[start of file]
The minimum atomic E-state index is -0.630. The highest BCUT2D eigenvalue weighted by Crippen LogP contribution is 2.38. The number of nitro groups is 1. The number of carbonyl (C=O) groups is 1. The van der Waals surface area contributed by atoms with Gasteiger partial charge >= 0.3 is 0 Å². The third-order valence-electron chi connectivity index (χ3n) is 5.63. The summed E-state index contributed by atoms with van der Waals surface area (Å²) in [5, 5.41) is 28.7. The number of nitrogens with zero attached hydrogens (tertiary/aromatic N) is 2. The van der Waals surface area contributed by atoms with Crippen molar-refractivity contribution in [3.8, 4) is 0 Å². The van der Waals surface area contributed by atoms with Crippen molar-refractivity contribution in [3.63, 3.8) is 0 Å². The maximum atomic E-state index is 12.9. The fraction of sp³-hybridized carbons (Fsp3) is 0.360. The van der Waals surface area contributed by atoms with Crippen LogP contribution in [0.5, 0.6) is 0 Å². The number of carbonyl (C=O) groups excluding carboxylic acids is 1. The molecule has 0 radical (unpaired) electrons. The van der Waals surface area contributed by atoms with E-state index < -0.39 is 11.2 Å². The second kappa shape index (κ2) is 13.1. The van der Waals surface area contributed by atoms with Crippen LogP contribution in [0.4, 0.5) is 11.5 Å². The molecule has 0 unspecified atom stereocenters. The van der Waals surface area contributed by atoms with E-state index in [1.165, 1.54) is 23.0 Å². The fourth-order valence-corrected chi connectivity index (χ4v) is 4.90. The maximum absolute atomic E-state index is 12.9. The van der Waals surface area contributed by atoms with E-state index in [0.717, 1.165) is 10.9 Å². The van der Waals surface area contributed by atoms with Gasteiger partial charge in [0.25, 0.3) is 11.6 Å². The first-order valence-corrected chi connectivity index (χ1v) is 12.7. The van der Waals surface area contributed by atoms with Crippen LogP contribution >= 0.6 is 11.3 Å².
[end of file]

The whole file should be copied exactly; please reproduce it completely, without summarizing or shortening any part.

The minimum atomic E-state index is -0.630. The highest BCUT2D eigenvalue weighted by Crippen LogP contribution is 2.38. The number of nitro groups is 1. The number of carbonyl (C=O) groups is 1. The van der Waals surface area contributed by atoms with Gasteiger partial charge >= 0.3 is 0 Å². The third-order valence-electron chi connectivity index (χ3n) is 5.63. The summed E-state index contributed by atoms with van der Waals surface area (Å²) in [5, 5.41) is 28.7. The number of nitrogens with zero attached hydrogens (tertiary/aromatic N) is 2. The van der Waals surface area contributed by atoms with Crippen molar-refractivity contribution in [3.8, 4) is 0 Å². The van der Waals surface area contributed by atoms with Crippen molar-refractivity contribution in [3.63, 3.8) is 0 Å². The maximum atomic E-state index is 12.9. The fraction of sp³-hybridized carbons (Fsp3) is 0.360. The van der Waals surface area contributed by atoms with Crippen LogP contribution in [0.5, 0.6) is 0 Å². The number of carbonyl (C=O) groups excluding carboxylic acids is 1. The molecule has 0 radical (unpaired) electrons. The van der Waals surface area contributed by atoms with E-state index < -0.39 is 11.2 Å². The second kappa shape index (κ2) is 13.1. The van der Waals surface area contributed by atoms with Crippen LogP contribution in [0.4, 0.5) is 11.5 Å². The molecule has 0 unspecified atom stereocenters. The van der Waals surface area contributed by atoms with E-state index in [1.165, 1.54) is 23.0 Å². The fourth-order valence-corrected chi connectivity index (χ4v) is 4.90. The maximum absolute atomic E-state index is 12.9. The van der Waals surface area contributed by atoms with E-state index in [0.717, 1.165) is 10.9 Å². The van der Waals surface area contributed by atoms with Gasteiger partial charge in [0.25, 0.3) is 11.6 Å². The first-order valence-corrected chi connectivity index (χ1v) is 12.7. The van der Waals surface area contributed by atoms with Crippen LogP contribution >= 0.6 is 11.3 Å².